Wednesday, June 16, 2010

Post Exploitation Pivoting with the Windows 7 Vault

I have been poking around with the updated version of Credential Manager in Windows 7 which has been commonly referred to as "Stored User Names and Passwords" in previous version of Windows. Much like its predecessors, the current version of Credential Manager still uses Data Protection API (DPAPI), but Windows 7 now stores saved credentials within the Windows Vault. Such credentials can include; user names and passwords used to log on to network shares, websites that use Windows Integrated Authentication, Terminal Services, and many third party applications such as Google Talk .


Credential Manager and DPAPI has been under scrutiny in the past. Cain & Able has had a decoder for some time. More recently, researchers from Standford University presented at Black Hat DC 2010 about their DPAPI research.

While breaking the crypto associated with this feature might be useful (i.e. if credentials are re-used elsewhere), it is not always necessary. The purpose of the Credential Manager is to pass saved credentials to resources commonly accessed by the user. Once you have gained access to a host as the unprivileged user  (take you pick of code execution bugs, Adobe pdf's seem to be popular these days), then you can certainly leverage this feature to pivot to resources referenced within the Windows Vault. Keeping a low forensics profile would be preferred, so I attempted to find existing command line tools that were already available on the host. After poking at Windows 7 for a while, I found an undocumented utility called vaultcmd.exe in the System32 folder that appeared useful. The following is the output of the supported switches for vaultcmd;


The /list switch allows us to view all Windows Vaults available on the host for the current authenticated user.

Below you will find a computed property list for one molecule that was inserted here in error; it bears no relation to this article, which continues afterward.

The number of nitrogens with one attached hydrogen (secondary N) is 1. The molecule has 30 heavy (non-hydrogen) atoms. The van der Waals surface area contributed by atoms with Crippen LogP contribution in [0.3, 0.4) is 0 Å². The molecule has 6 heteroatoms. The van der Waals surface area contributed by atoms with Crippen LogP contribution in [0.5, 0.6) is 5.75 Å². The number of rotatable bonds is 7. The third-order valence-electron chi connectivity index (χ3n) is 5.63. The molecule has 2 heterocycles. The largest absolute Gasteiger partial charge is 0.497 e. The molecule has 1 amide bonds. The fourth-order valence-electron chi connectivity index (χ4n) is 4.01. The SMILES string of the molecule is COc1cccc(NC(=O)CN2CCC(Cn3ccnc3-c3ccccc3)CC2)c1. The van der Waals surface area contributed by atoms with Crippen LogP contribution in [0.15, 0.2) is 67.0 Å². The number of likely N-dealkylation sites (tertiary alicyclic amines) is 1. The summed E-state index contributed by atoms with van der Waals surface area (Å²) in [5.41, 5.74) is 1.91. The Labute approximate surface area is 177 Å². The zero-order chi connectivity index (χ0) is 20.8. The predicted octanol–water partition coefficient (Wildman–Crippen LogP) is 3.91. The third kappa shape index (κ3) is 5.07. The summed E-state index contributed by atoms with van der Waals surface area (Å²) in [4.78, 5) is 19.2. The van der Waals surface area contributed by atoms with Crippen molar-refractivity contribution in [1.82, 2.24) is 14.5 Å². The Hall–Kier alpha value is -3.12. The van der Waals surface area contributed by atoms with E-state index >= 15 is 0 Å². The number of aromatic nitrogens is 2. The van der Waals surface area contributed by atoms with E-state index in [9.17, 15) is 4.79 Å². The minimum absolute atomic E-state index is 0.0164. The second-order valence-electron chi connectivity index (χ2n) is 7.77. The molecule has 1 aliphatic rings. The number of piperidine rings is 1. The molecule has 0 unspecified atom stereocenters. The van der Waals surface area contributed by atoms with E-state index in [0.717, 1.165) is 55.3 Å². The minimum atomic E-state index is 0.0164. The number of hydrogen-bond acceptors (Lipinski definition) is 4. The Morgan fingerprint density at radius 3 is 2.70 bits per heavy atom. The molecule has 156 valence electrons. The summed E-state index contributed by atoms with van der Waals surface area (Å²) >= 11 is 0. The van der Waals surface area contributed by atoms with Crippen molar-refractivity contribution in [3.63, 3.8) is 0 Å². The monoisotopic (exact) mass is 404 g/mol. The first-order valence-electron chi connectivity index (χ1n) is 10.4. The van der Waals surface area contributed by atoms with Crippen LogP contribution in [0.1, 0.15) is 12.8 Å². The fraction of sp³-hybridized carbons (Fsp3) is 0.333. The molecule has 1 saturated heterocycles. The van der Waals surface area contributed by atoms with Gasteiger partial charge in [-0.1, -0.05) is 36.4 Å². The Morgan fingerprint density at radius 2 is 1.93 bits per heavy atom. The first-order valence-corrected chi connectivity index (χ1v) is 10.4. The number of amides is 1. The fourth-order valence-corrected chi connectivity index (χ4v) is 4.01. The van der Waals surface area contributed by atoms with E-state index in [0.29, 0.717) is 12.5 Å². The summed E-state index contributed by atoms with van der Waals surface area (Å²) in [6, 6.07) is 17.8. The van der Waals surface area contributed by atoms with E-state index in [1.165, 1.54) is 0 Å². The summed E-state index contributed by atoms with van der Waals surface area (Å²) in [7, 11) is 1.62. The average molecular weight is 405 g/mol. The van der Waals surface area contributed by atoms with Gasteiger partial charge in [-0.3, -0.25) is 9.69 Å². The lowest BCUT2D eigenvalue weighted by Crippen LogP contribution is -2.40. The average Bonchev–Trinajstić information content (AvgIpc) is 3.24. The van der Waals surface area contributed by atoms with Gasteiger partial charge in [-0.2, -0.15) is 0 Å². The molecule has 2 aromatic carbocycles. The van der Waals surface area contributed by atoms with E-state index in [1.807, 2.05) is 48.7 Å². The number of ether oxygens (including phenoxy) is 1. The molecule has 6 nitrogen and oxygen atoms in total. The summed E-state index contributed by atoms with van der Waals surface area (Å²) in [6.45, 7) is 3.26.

It appears in this example, the two default Vaults are the only ones that exist on this host. Also note that since the user is already authenticated, the vaults are in an unlocked state. Running the /listproperties switch against each vault lists some more details, including the number of credentials saved in each location.


Finally, the /listcreds switch gives us our newly found targets.


It appears, our unprivileged user has stored domain administrator credentials for two domain controllers. While this is certainly more secure than running as domain administrator locally, DPAPI adds no added security in this scenario since local access to this host has been gained. Now that we have completed our reconnaissance, we can pivot and access the servers by simply using the installed tools at our disposal. In the following example, I use psexec and the SET command to verify I have domain administrator access to DC-01 without having to specify a user name and password.


I was also able to access the the domain controller's Admin shares via the NET USE command using stored credentials within the Windows Vault.
net use P: \\dc-01\C$
In addition, since the Windows Server Administrator tools were also already installed on the host, I also verified that the Windows Vault was passing these credentials to Active Directory Users and Computers and the Remote Desktops Client.

I attempted to change some of the default settings for the vault using the /setproperties switch. For Example; it appears that vaultcmd has the ability to set a password on a vault;
vaultcmd  /setproperties:"Windows Vault" /set:AddProtection /value:Password
vaultcmd  /setproperties:"Windows Vault" /set:DefaultProtection /value:Password
But any attempt I made was met with the error; "The request is not supported.". So I would be interested to see if anyone can find additional documentation on this utility or the Windows Vault. I have not been successful in finding anything to date.

Some have suggested that any password management tool that hooks into the browser or operating system is more of a risk than a stand alone application that requires additional authentication mechanisms. While I generally agree with this, the emerging capabilities of attack and forensic tools that acquire volatile memory from a host (and consequently decrypted credentials), only require a bit more patience. Of course such tools, must be loaded on the compromised host increasing the forensic footprint the intruder leaves behind.

Happy Hunting!

2 comments:

  1. hi..Im student from Informatics engineering, this article is very informative, thanks for sharing :)

    ReplyDelete